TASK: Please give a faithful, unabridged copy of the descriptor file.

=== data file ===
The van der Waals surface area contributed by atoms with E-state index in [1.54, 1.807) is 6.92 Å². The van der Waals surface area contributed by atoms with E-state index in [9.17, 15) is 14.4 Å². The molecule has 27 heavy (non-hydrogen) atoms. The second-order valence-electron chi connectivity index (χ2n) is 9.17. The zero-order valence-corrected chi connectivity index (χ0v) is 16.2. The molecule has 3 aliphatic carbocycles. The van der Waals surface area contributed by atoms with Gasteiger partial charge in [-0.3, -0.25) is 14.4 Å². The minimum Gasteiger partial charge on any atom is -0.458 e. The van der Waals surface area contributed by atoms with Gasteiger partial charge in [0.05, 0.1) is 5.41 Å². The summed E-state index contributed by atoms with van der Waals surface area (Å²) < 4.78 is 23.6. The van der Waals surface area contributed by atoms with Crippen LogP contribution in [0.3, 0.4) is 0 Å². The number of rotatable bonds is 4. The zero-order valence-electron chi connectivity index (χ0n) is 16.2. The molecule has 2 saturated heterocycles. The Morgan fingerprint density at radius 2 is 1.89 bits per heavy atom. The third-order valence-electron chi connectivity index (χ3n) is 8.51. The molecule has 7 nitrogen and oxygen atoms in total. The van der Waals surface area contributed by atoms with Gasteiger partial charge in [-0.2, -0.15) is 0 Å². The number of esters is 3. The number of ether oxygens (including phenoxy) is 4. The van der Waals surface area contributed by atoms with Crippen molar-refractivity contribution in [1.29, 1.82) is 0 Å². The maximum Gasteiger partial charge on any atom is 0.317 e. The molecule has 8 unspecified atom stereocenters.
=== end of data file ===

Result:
The van der Waals surface area contributed by atoms with E-state index in [1.54, 1.807) is 6.92 Å². The van der Waals surface area contributed by atoms with E-state index in [9.17, 15) is 14.4 Å². The molecule has 27 heavy (non-hydrogen) atoms. The second-order valence-electron chi connectivity index (χ2n) is 9.17. The zero-order valence-corrected chi connectivity index (χ0v) is 16.2. The molecule has 3 aliphatic carbocycles. The van der Waals surface area contributed by atoms with Gasteiger partial charge in [-0.3, -0.25) is 14.4 Å². The minimum Gasteiger partial charge on any atom is -0.458 e. The van der Waals surface area contributed by atoms with Gasteiger partial charge in [0.05, 0.1) is 5.41 Å². The summed E-state index contributed by atoms with van der Waals surface area (Å²) < 4.78 is 23.6. The van der Waals surface area contributed by atoms with Crippen LogP contribution in [0.3, 0.4) is 0 Å². The number of rotatable bonds is 4. The zero-order valence-electron chi connectivity index (χ0n) is 16.2. The molecule has 2 saturated heterocycles. The Morgan fingerprint density at radius 2 is 1.89 bits per heavy atom. The third-order valence-electron chi connectivity index (χ3n) is 8.51. The molecule has 7 nitrogen and oxygen atoms in total. The van der Waals surface area contributed by atoms with Gasteiger partial charge in [-0.2, -0.15) is 0 Å². The number of esters is 3. The number of ether oxygens (including phenoxy) is 4. The van der Waals surface area contributed by atoms with Crippen molar-refractivity contribution in [1.29, 1.82) is 0 Å². The maximum Gasteiger partial charge on any atom is 0.317 e. The molecule has 8 unspecified atom stereocenters.